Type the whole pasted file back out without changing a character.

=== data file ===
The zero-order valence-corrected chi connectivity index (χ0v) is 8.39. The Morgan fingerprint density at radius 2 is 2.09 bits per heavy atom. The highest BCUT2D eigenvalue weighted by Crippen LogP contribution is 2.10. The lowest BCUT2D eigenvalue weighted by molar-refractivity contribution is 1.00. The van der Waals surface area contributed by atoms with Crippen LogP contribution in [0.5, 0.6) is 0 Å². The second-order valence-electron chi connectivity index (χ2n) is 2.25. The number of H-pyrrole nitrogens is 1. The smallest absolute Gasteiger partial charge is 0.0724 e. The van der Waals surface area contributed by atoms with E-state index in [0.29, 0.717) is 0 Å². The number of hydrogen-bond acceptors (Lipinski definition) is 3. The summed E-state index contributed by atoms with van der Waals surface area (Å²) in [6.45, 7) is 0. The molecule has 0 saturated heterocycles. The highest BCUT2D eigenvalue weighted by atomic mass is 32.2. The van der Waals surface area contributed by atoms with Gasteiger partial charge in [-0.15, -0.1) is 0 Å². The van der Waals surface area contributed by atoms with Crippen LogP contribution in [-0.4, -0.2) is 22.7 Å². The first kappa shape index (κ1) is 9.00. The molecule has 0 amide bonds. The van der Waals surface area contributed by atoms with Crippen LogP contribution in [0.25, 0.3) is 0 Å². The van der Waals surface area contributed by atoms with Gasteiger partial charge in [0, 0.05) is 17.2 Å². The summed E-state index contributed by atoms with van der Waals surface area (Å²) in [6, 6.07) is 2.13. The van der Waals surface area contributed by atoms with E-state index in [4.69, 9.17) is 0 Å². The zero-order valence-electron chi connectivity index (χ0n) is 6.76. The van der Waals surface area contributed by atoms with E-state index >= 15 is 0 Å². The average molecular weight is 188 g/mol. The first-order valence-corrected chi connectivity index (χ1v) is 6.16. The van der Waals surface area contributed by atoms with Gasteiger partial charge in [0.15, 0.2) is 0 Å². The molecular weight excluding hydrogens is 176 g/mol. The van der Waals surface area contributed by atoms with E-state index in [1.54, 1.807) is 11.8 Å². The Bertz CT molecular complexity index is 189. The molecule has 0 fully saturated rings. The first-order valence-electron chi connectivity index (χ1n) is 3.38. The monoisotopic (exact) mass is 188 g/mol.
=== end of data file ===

The zero-order valence-corrected chi connectivity index (χ0v) is 8.39. The Morgan fingerprint density at radius 2 is 2.09 bits per heavy atom. The highest BCUT2D eigenvalue weighted by Crippen LogP contribution is 2.10. The lowest BCUT2D eigenvalue weighted by molar-refractivity contribution is 1.00. The van der Waals surface area contributed by atoms with Crippen LogP contribution in [0.5, 0.6) is 0 Å². The second-order valence-electron chi connectivity index (χ2n) is 2.25. The number of H-pyrrole nitrogens is 1. The smallest absolute Gasteiger partial charge is 0.0724 e. The van der Waals surface area contributed by atoms with E-state index in [0.29, 0.717) is 0 Å². The number of hydrogen-bond acceptors (Lipinski definition) is 3. The summed E-state index contributed by atoms with van der Waals surface area (Å²) in [6.45, 7) is 0. The molecule has 0 saturated heterocycles. The highest BCUT2D eigenvalue weighted by atomic mass is 32.2. The van der Waals surface area contributed by atoms with Gasteiger partial charge in [-0.15, -0.1) is 0 Å². The van der Waals surface area contributed by atoms with Crippen LogP contribution in [-0.4, -0.2) is 22.7 Å². The first kappa shape index (κ1) is 9.00. The molecule has 0 amide bonds. The van der Waals surface area contributed by atoms with Crippen LogP contribution in [0.25, 0.3) is 0 Å². The van der Waals surface area contributed by atoms with Gasteiger partial charge in [0, 0.05) is 17.2 Å². The summed E-state index contributed by atoms with van der Waals surface area (Å²) in [6, 6.07) is 2.13. The van der Waals surface area contributed by atoms with E-state index in [4.69, 9.17) is 0 Å². The zero-order valence-electron chi connectivity index (χ0n) is 6.76. The van der Waals surface area contributed by atoms with E-state index >= 15 is 0 Å². The average molecular weight is 188 g/mol. The first-order valence-corrected chi connectivity index (χ1v) is 6.16. The van der Waals surface area contributed by atoms with Gasteiger partial charge in [0.15, 0.2) is 0 Å². The molecular weight excluding hydrogens is 176 g/mol. The van der Waals surface area contributed by atoms with E-state index in [1.54, 1.807) is 11.8 Å². The Bertz CT molecular complexity index is 189. The molecule has 0 fully saturated rings. The first-order valence-electron chi connectivity index (χ1n) is 3.38. The monoisotopic (exact) mass is 188 g/mol.